Poole Harbour, England

Poole Harbour
( Photograph and Article submitted
by F. Sutton, Bournemouth, UK )

Once the second largest natural harbour in the World. It was behind Sydney, Australia until the Sydney Opera House was built and land was reclaimed from the sea. That loss of water put Poole where it belongs on top.

Poole Harbour

Now you can wander around the harbour and take in the view from the Park or the road around he eastern side. There is the Quay Side where you can enjoy wonderful fish and chips whilst you watch the harbour at work or the ferry as it leaves. If solitude is what you seek then cross to the western shores and walk around the heathland and the Country Park.

For the sailor or fisherman your choices are endless and only require an input from you. If you like to see the unusual then cross to Brownsea Island and spot the Red Squirrel.

Tags: , , , , , , ,

Wading And Fishing In The Okanagan

Photograph and Article submitted by Kelowna Trout Angler, BC, Canada

Here we stand in the beautiful water of the Okanagan. In front of us the depth drops down to about 2m, but there are fish down in the depths.

Aug1407F0922

Someone on the bank said there are few fish to be caught from the lake. Little did they know. My Grandson in the fore-ground has returned 2 Rainbow Trout and we have lost count of the Suckers we’ve sent back. Our big problem is how to catch the very large Suckers and Carp we have seen swimming in and out of the weeds in front of us.

At present we are using silver spinners in the style of the ever trusty Mepps. When the fish get suspicious a change is made and a small coloured artificial worm is added to the single hook.

Tags: , , , ,

Shoreham Beach, West Sussex, UK

Shoreham Beach, West Sussex, UK.

( Photograph and Article submitted by John, Portslade, UK )

When I was young we used to stand at this point and look across at the Gas Works and the old Electricity Building. Both of these two were demolished to make way for a smaller unit. There were fond memories of swimming in warmer water produced by the electricity outflow pipes. It probably was un-healthy, but there we are.

Shoreham Beach

The Harbour at Shoreham was always a good place to fish and sail in the sheltered waters.At times we would fish in the harbour basin if we could get away without being caught.

In the distance is Brighton and Hove. Playgrounds for the rich and famous ever since the Prince Regent built the Brighton Pavilion and put the fishing village of Brigthelmstone on the map.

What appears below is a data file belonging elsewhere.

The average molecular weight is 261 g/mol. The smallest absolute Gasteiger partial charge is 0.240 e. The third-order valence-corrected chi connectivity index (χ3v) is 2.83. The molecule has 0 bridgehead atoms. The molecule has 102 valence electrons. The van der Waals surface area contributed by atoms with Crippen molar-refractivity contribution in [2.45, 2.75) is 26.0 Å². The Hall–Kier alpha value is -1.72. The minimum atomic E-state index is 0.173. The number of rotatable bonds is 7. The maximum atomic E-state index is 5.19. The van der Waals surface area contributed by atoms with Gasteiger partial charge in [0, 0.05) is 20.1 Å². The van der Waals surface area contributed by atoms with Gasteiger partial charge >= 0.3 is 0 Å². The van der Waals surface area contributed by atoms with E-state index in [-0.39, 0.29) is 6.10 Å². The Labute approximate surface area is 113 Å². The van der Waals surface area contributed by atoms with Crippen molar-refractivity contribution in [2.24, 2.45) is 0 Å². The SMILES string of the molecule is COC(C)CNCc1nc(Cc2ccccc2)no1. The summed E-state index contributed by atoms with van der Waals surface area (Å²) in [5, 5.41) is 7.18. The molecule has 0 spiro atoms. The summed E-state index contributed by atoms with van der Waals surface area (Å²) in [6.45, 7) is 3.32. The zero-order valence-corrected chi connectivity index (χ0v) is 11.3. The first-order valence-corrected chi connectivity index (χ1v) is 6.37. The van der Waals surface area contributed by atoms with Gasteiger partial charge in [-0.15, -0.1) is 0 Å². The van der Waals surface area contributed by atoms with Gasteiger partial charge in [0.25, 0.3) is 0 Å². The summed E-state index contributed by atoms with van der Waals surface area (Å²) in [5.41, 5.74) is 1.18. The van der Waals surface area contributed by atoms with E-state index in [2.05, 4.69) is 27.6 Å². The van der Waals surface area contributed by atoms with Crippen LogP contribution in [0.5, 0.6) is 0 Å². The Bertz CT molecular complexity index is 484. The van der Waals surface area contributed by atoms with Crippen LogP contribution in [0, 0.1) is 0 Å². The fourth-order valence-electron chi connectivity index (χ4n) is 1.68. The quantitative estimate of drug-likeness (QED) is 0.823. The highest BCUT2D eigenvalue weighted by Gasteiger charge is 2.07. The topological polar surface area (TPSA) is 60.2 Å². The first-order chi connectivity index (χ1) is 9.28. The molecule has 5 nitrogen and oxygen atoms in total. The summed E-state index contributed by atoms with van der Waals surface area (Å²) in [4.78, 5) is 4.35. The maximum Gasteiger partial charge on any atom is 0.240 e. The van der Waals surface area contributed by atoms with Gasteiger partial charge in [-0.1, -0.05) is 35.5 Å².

Short Story – “One Morning in Early July”

Here is a short story, submitted by one of our readers.

Enjoy!

“One morning in early July” by Kelowna Trout Angler (Canada)

One morning in early July I rowed an old punt out onto the estate lake.

This old lake had no footpaths around it and was surrounded by trees and reeds. As my friend and I pulled out of the boathouse, which smelt of over 100 years of maintenance, creosote, pitch and tar, we got caught up in the damp webs made by a great many spiders.

Mornings are always full of promise and as we whispered quietly to each other we were able to take in the sounds of the lake and the morning. There were the ducks and other birds flapping wings and arguing as we gently slid across their domain. On early mornings you can rarely see far. There always seems to be a mist rising from the water as you await the sun.

We pulled into a bay and tied the ends of the punt to the reeds. Hopefully nothing had been disturbed and so we settled to fish.

“Hello,” said my mate, ” someone’s coming.”, and sure enough there were the sounds of oars gently dipping into the water and the occasional knock of the rowlocks as the oars turned.

The sound came upon us but we could not see the angler in the mist. He had pulled in behind us and we heard the reeds rustle to the distinctive sound of the punt being pushed into the reeds in preparation for tying.

Soon after we heard the splash of groundbait and then the tapping of a pipe on the end of an oar.

At this I called “Hello Fred”, but as usual the reply was only a grunt of acknowledgement.

We fished hard and caught many fish until the sun had cleared the mist and our bay was gradually becoming a heat trap. During our session we had heard many a splash from Fred’s side of the reeds, but the old fellow was a solitary character and rarely disclosed his catch.

Time to go I felt and we packed and called a last farewell to Fred, but no reply was forthcoming as expected.

“What a miserable sod” said my mate as we left the bay and I had to laugh.

“What’s so funny?” came the retort.

“Well he’s dead” was my reply, “he died 30 years ago and everyone on the lake should pay their respects to Fred when they arrive and leave. You’ve been lucky you have heard him and fished with him.”

If you enjoyed the article, don’t leave without posting a comment for the author. We want your feedback….

Writers, Submissions and Photos Wanted! If you want to send us a story, or an article, please submit it to editor[at]fromthewatersedge.com (Remember to change the [at] for the @ symbol, eh! Or check out the Books page for ways of earning money from your submissions, in our future publications.

Tight lines!

The Fisherman

Tags: , , ,